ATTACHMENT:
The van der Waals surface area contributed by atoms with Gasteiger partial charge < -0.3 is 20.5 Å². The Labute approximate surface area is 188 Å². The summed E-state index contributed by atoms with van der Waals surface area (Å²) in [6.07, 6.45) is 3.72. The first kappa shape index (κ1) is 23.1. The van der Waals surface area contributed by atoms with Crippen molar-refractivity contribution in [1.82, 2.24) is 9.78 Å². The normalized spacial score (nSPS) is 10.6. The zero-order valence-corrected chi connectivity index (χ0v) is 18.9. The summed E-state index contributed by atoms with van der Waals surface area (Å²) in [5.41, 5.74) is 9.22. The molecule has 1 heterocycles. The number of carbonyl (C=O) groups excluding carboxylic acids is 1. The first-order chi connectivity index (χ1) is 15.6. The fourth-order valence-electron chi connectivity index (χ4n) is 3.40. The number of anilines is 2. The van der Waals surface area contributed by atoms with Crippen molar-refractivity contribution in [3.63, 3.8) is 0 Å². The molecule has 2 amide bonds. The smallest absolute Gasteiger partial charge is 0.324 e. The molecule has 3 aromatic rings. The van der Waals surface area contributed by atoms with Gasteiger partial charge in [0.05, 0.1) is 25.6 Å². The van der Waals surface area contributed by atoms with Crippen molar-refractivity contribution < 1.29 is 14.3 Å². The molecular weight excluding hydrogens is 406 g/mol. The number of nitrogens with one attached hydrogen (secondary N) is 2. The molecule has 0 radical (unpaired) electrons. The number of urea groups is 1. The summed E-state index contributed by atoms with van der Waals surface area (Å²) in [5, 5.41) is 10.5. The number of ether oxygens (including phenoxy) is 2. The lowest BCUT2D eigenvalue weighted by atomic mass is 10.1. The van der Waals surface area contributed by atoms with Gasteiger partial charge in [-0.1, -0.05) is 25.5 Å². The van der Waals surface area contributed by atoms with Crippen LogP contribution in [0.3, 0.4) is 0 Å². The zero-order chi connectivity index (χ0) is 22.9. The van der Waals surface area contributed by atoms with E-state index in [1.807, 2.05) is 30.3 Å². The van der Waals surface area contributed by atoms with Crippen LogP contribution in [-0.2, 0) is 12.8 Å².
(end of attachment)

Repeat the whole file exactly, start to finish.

The van der Waals surface area contributed by atoms with Gasteiger partial charge < -0.3 is 20.5 Å². The Labute approximate surface area is 188 Å². The summed E-state index contributed by atoms with van der Waals surface area (Å²) in [6.07, 6.45) is 3.72. The first kappa shape index (κ1) is 23.1. The van der Waals surface area contributed by atoms with Crippen molar-refractivity contribution in [1.82, 2.24) is 9.78 Å². The normalized spacial score (nSPS) is 10.6. The zero-order valence-corrected chi connectivity index (χ0v) is 18.9. The summed E-state index contributed by atoms with van der Waals surface area (Å²) in [5.41, 5.74) is 9.22. The molecule has 1 heterocycles. The number of carbonyl (C=O) groups excluding carboxylic acids is 1. The first-order chi connectivity index (χ1) is 15.6. The fourth-order valence-electron chi connectivity index (χ4n) is 3.40. The number of anilines is 2. The van der Waals surface area contributed by atoms with Crippen molar-refractivity contribution in [3.63, 3.8) is 0 Å². The molecule has 2 amide bonds. The smallest absolute Gasteiger partial charge is 0.324 e. The molecule has 3 aromatic rings. The van der Waals surface area contributed by atoms with Gasteiger partial charge in [0.05, 0.1) is 25.6 Å². The van der Waals surface area contributed by atoms with Crippen molar-refractivity contribution < 1.29 is 14.3 Å². The molecular weight excluding hydrogens is 406 g/mol. The number of nitrogens with one attached hydrogen (secondary N) is 2. The molecule has 0 radical (unpaired) electrons. The number of urea groups is 1. The summed E-state index contributed by atoms with van der Waals surface area (Å²) in [5, 5.41) is 10.5. The number of ether oxygens (including phenoxy) is 2. The lowest BCUT2D eigenvalue weighted by atomic mass is 10.1. The van der Waals surface area contributed by atoms with Gasteiger partial charge in [-0.1, -0.05) is 25.5 Å². The van der Waals surface area contributed by atoms with Crippen LogP contribution in [0.3, 0.4) is 0 Å². The zero-order chi connectivity index (χ0) is 22.9. The van der Waals surface area contributed by atoms with E-state index in [1.807, 2.05) is 30.3 Å². The van der Waals surface area contributed by atoms with Crippen LogP contribution in [-0.2, 0) is 12.8 Å².